How to do full-time traveling (even if you can't afford it)

traveling

In 1999, Earl Baron left home for a 3-month trip in Asia and never came back. We talked about


  • Going to Pakistan expecting to dodge bullets...

  • Three big misconceptions about long-term travel

  • An obsession over knowing how things really are (instead of what media tell us)

  • The exhilaration of waking up, not knowing who you’re going to be

  • Intense travel experiences in India, Pakistan, Yemen, and more

  • How we’re all just trying to get through it all...

  • Three things to do if you want to do long-term traveling (just three!)


Warning: This will make you want to pack your bags and book a trip to Thailand. Do NOT read if you want to stay at your job and your hometown.


Enjoy. Then check out his deal, Ditch Your Excuses and Make 2014 the Year You Travel, to allow him to personally help, guide, and convince you that yes, you can do this too. Now.


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I remember sitting on this ancient wall in the jungle of Cambodia… Thinking, “Man, what is this feeling? I felt it all over my body. I’m so here in the moment. I’m having so many life-changing experiences. I haven’t had anything like this in my twenty one years of existence.”

That’s when I realized I had to continue traveling.


As soon as I came up with that, I debated in my head. There were a lot less people traveling permanently. Back then they really didn’t like the idea because it was just too different.


I pictured myself as hard as I could working as a sports agent back home. Then I pictured myself doing my endless rewarding travel experiences.


When I picture it… There was just no way I could go back knowing what travel was about.


I couldn’t be in an office, think back, and say, “Remember what it was like in Cambodia having incredible experiences?” I wouldn’t have survived. That was it.

It made me sick just thinking about it.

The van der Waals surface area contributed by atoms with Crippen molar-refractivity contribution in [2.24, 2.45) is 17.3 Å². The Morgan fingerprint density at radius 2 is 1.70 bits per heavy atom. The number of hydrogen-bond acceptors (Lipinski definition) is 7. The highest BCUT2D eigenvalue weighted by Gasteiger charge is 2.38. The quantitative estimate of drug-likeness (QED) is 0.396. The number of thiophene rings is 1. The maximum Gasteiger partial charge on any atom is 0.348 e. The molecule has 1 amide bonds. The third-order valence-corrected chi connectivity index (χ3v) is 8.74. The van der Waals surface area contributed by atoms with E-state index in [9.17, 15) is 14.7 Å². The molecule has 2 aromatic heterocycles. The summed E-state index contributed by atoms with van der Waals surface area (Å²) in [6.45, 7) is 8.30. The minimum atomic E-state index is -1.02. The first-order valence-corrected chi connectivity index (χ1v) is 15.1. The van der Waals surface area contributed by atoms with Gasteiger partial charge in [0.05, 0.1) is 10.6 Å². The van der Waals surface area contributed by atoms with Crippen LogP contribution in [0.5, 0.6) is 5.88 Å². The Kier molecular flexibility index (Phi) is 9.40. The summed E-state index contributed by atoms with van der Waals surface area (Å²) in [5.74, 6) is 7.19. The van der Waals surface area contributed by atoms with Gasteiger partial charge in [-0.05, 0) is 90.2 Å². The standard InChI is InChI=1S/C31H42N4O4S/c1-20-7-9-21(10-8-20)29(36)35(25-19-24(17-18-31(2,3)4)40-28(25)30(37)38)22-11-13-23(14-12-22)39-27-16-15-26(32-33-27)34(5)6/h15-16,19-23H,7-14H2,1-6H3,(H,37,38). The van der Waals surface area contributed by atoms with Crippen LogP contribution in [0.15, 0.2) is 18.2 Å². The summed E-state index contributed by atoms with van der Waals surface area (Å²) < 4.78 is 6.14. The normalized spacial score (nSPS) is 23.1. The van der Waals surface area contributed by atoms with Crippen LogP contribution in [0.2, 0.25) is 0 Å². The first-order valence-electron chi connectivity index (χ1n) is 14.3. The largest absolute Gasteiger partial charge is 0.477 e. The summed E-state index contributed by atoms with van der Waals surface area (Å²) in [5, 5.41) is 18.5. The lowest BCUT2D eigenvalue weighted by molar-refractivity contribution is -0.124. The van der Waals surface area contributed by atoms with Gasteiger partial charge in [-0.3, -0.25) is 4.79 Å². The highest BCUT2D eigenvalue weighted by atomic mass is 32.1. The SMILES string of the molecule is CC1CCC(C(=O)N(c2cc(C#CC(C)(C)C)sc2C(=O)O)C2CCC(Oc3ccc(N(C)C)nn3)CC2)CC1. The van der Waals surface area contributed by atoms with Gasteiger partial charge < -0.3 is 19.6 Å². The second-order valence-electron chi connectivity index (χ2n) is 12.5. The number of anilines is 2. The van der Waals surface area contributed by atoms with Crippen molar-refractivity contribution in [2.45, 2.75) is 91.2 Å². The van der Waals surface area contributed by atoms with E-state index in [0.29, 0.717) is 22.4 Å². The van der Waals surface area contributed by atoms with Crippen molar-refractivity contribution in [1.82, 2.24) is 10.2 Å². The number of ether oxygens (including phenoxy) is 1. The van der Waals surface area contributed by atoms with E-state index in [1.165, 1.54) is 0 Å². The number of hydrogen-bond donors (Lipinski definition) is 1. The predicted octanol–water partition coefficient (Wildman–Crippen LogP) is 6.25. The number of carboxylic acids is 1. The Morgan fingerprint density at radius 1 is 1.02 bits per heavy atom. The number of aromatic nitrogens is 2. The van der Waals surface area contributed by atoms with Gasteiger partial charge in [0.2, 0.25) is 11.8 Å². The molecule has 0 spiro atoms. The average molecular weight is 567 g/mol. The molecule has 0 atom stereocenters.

One week of travel is not much. But it was enough to make me realize I really could not go home. I can’t know what’s out there in the world and think about that my whole life.


Important – I was actually there.


I was very young and naïve. But once you make it happen, get the travel experience, and you see it for yourself? It made me see I needed more of it. I really would not have been able to handle having an office job.


It’s the education I never had. The fact that I can be in India or Cambodia and meet people I never would have met had I not been traveling. These days I’m not really into the sights as much.


Not vacation. It’s education. And bonding with people around the world.


That’s why I come to India a lot. Because it’s so intense.


Experiences, people, and things I see, hear, taste, and feel… I would never get anywhere else in the planet.


Travel is my life. It not only fascinated me, it changed me. It’s this educational existence that’s constantly challenging and making me feel and become better.

If I was back in an office, how would I get such a challenge?


How would I be able to continuously grow? If I’m always around the same people? If I’m in the same place? Every day? It completely engulfed me.


It’s not seeing the Taj Mahal or Machu Picchu over lunch. That’s not it for me. I love waking up not knowing what I’m going to see, hear, or experience. Who I’m going to meet.


Who I’m going to be at the end of the day.


2006. India. I saw this: “Foreigners can now go to Afghanistan and Pakistan.”


Interesting.

It took me a month but eventually I got a visa to Pakistan.


Then I went off.


American.

Jewish.

Not very liked over there.


It was amazing.


Within 2 weeks -- this sounds like an exaggeration -- but it’s not: I had a hundred people come up to me and shake my hand. They ask me where I come from.


I say I’m American and they say,


“Oh, please go home and tell your family and friends and everyone you know: Pakistani people are not terrorists. We don’t like terrorists. We’re just normal good people. We like America. Please go home and tell them we don’t have any problem with people.”


And it happened over. And over. And over. Every day.


That had a major effect on me.


What I realized is this: A lot of things we think we know about the world… We don’t know the full story. From that point on, everything I read or hear, I always reserve a little bit of space…

This probably isn’t how things really are.


That changed my travels’ focus. I started going to places people think they know what’s going on. But I went and saw what it’s really like for myself.